Islamic Links on Obama Web Site Stir Criticism

Fred Lucas | Staff Writer | Monday, February 25, 2008

Islamic Links on Obama Web Site Stir Criticism

( - A page for Muslim supporters of Sen. Barack Obama hosted on Obama's presidential campaign Web site promotes events sponsored by controversial Islamic groups.

The Muslim Americans for Obama'08 was created on Obama's main campaign site where users can create their own page through a "My Obama" option. The Muslim Americans for Obama page also links to a Web site that features lectures by people who have expressed radical Islamic views in the past.

The portion of the Muslim Americans for Obama page lists proposals to establish a Muslim American advisory group on U.S. foreign policy; provide prayer areas in public places such as malls, airports, universities and government buildings; institute a law to allow Muslim employees to take time from their work day for prayer; and institute a law against harassment of Muslim women in public areas.

The Obama campaign's press office did not respond to numerous phone calls and e-mail messages from Cybercast News Service on this matter.

Throughout the campaign, Obama has professed his Christian faith, though his father is a Muslim.

Late last year, former Nebraska Sen. Bob Kerrey, a supporter of Obama's Democratic rival New York Sen. Hillary Clinton, caused some stir in Iowa when he said,
"It's probably not something that appeals to him, but I like the fact that his name is Barack Hussein Obama, and that his father was a Muslim and that his paternal grandmother is a Muslim," Kerrey said.

"Muslim Americans for Obama '08 is a grassroots initiative to support the presidential campaign for Barack Obama 2008," the Web page says. "Our sincere intention is to serve as a resource for Muslim and non-Muslim Americans to get involved and learn more about the political process and Barack Obama as a person and presidential candidate."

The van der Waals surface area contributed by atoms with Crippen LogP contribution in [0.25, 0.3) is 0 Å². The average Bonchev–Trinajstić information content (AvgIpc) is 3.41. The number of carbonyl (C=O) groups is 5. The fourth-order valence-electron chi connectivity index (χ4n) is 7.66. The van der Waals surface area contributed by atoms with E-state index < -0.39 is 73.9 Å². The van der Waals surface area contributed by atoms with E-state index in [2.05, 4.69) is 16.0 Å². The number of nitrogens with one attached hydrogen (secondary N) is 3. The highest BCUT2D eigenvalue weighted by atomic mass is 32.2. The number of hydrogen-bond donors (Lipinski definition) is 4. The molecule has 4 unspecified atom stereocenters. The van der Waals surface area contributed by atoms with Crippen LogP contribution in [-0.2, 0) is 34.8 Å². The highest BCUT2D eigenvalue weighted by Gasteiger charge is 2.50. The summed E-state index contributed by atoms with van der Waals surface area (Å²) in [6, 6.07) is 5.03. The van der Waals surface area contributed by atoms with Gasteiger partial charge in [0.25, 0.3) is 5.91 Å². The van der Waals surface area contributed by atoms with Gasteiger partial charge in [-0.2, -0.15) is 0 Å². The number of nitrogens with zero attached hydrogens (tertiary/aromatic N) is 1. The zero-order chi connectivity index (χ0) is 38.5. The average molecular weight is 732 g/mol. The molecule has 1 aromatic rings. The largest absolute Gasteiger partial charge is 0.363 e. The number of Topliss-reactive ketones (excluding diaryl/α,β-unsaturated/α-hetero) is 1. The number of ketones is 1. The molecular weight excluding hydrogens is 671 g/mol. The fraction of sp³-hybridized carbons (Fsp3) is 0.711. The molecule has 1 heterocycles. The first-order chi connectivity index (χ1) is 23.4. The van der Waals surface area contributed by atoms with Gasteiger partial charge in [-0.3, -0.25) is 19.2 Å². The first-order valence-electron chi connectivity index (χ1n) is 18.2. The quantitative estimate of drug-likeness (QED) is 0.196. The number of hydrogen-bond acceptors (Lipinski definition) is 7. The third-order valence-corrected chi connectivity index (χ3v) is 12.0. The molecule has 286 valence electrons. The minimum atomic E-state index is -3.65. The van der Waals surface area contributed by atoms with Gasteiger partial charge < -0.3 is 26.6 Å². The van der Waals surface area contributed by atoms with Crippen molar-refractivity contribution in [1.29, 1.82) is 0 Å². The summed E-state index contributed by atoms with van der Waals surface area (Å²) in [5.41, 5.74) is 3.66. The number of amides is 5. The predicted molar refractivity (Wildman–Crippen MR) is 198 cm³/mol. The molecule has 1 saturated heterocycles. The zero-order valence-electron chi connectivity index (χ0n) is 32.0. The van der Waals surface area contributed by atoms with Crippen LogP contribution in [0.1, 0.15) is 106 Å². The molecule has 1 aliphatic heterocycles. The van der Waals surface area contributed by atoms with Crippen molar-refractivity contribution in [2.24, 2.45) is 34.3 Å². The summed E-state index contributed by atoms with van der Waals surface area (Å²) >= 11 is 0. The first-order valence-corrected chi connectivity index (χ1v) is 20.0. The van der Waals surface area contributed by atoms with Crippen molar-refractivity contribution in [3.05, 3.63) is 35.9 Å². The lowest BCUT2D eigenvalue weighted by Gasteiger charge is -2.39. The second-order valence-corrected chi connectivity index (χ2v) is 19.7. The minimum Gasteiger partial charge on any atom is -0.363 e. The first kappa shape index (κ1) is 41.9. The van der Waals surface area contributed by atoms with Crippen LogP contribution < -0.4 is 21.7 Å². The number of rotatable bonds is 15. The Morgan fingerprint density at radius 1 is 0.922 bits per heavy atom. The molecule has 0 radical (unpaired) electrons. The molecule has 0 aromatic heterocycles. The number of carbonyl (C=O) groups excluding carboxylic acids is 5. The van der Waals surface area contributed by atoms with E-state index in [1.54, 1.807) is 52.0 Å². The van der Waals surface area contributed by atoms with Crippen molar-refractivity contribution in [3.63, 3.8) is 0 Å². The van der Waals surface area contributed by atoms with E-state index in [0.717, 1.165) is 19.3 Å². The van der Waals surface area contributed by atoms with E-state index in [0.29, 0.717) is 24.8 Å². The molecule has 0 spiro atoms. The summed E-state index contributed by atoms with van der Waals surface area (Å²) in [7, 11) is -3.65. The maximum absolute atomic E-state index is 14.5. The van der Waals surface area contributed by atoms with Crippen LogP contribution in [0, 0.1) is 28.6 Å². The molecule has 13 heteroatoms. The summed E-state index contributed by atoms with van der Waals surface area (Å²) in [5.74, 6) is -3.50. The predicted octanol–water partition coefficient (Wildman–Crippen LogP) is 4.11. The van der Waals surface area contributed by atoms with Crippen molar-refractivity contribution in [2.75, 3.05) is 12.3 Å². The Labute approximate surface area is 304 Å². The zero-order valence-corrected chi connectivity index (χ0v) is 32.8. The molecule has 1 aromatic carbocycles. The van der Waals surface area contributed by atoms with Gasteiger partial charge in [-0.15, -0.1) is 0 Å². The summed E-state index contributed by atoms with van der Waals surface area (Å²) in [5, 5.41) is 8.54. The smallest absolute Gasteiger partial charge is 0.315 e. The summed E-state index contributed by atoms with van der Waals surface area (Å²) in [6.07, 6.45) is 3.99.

Other "My Obama" pages on the campaign's Web site include "Jews for Obama," "Christians for Obama" and "Gay Christians for Obama."

But it is a link and a list of events on the Muslim Americans for Obama page that has prompted critics that consider themselves watchdogs of Islamist groups to take notice.

The list of events on the Muslim Americans for Obama page includes voter registration drives at conventions sponsored by the Islamic Society of North America (ISNA), held last April and August in Rosemont, Ill., and the convention co-sponsored by the Islamic Circle of North America (ICNA) and the Muslim American Society (MAS).

These groups routinely inject themselves into political causes, said M. Zhudi Jasser, chairman of the American Islamic Forum for Democracy. He thinks all political candidates should stay clear of mixing religion and politics, saying the root of terror is political Islam.

"Any candidate that engaged American Islamist organizations without any ideological litmus test about their stances regarding the transnational goals of Islamism, I think that is going to be a major liability," Jasser, a Muslim, told Cybercast News Service.

"I wouldn't specifically say Obama. I would say any candidate that doesn't identify that Muslim organizations should be leading the effort against political Islam and its impact on the ends of that terrorists seek. I think it will be a liability," he said.

The MAS has faced intense scrutiny in recent years for its alleged ties to terrorism.

In the appeal of Sabri Benkhala, a man convicted of perjury and obstruction of justice last year after being acquitted of trying to help the Taliban, the U.S. attorney's office for the Eastern District of Virginia filed a brief that referenced to MAS as an "overt arm of the Muslim Brotherhood for the United States."

The Muslim Brotherhood is a militant Islamic group in Egypt. The government has not brought any charges against MAS.

"We are an American Muslim organization, and we don't take orders from anybody oversees," MAS Executive Director Mahdi Bray told Cybercast News Service. "We were established in America, and we are not an overt or covert arm of the Muslim Brotherhood."

In 2004, after the Israeli military killed Hamas spiritual leader Ahmed Yassin, the MAS Freedom Foundation announced it would push Congress to enforce provisions of the U.S. Arms Export Control Act against Israel, which forbids the use of U.S. weapons from being used against civilian targets.

Bray said other human rights organizations and the United Nations also opposed the action by Israel.